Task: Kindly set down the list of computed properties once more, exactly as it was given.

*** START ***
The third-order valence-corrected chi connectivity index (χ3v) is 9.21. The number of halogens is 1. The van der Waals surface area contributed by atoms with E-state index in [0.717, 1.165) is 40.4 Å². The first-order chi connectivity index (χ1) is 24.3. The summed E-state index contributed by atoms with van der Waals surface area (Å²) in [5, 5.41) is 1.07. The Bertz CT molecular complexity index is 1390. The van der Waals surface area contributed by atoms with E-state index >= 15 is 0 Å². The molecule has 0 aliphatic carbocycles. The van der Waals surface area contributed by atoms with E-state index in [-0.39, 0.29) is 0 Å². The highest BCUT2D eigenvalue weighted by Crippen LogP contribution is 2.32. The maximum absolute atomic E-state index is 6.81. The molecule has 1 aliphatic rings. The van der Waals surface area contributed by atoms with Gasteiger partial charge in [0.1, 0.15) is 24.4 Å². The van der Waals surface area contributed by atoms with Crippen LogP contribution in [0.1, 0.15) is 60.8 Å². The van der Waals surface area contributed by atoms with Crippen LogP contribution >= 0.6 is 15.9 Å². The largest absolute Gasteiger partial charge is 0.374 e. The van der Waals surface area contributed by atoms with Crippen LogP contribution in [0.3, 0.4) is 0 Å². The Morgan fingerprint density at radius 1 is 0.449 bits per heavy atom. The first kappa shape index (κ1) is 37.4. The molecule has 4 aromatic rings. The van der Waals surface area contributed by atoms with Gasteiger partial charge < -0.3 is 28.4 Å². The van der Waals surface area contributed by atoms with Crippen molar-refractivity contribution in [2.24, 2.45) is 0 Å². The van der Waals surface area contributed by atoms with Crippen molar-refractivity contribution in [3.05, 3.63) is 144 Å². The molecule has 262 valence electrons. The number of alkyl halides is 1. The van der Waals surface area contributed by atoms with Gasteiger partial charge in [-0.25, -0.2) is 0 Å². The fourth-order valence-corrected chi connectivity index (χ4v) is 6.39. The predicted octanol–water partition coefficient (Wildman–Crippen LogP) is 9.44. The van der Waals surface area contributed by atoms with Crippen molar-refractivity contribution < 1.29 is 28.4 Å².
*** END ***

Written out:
The third-order valence-corrected chi connectivity index (χ3v) is 9.21. The number of halogens is 1. The van der Waals surface area contributed by atoms with E-state index in [0.717, 1.165) is 40.4 Å². The first-order chi connectivity index (χ1) is 24.3. The summed E-state index contributed by atoms with van der Waals surface area (Å²) in [5, 5.41) is 1.07. The Bertz CT molecular complexity index is 1390. The van der Waals surface area contributed by atoms with E-state index >= 15 is 0 Å². The molecule has 0 aliphatic carbocycles. The van der Waals surface area contributed by atoms with E-state index in [-0.39, 0.29) is 0 Å². The highest BCUT2D eigenvalue weighted by Crippen LogP contribution is 2.32. The maximum absolute atomic E-state index is 6.81. The molecule has 1 aliphatic rings. The van der Waals surface area contributed by atoms with Gasteiger partial charge in [0.1, 0.15) is 24.4 Å². The van der Waals surface area contributed by atoms with Crippen LogP contribution in [0.1, 0.15) is 60.8 Å². The van der Waals surface area contributed by atoms with Crippen LogP contribution >= 0.6 is 15.9 Å². The largest absolute Gasteiger partial charge is 0.374 e. The van der Waals surface area contributed by atoms with Crippen LogP contribution in [0.3, 0.4) is 0 Å². The Morgan fingerprint density at radius 1 is 0.449 bits per heavy atom. The first kappa shape index (κ1) is 37.4. The molecule has 4 aromatic rings. The van der Waals surface area contributed by atoms with Gasteiger partial charge < -0.3 is 28.4 Å². The van der Waals surface area contributed by atoms with Crippen molar-refractivity contribution in [2.24, 2.45) is 0 Å². The van der Waals surface area contributed by atoms with Crippen molar-refractivity contribution in [3.05, 3.63) is 144 Å². The molecule has 262 valence electrons. The number of alkyl halides is 1. The van der Waals surface area contributed by atoms with Gasteiger partial charge in [-0.25, -0.2) is 0 Å². The fourth-order valence-corrected chi connectivity index (χ4v) is 6.39. The predicted octanol–water partition coefficient (Wildman–Crippen LogP) is 9.44. The van der Waals surface area contributed by atoms with Crippen molar-refractivity contribution < 1.29 is 28.4 Å².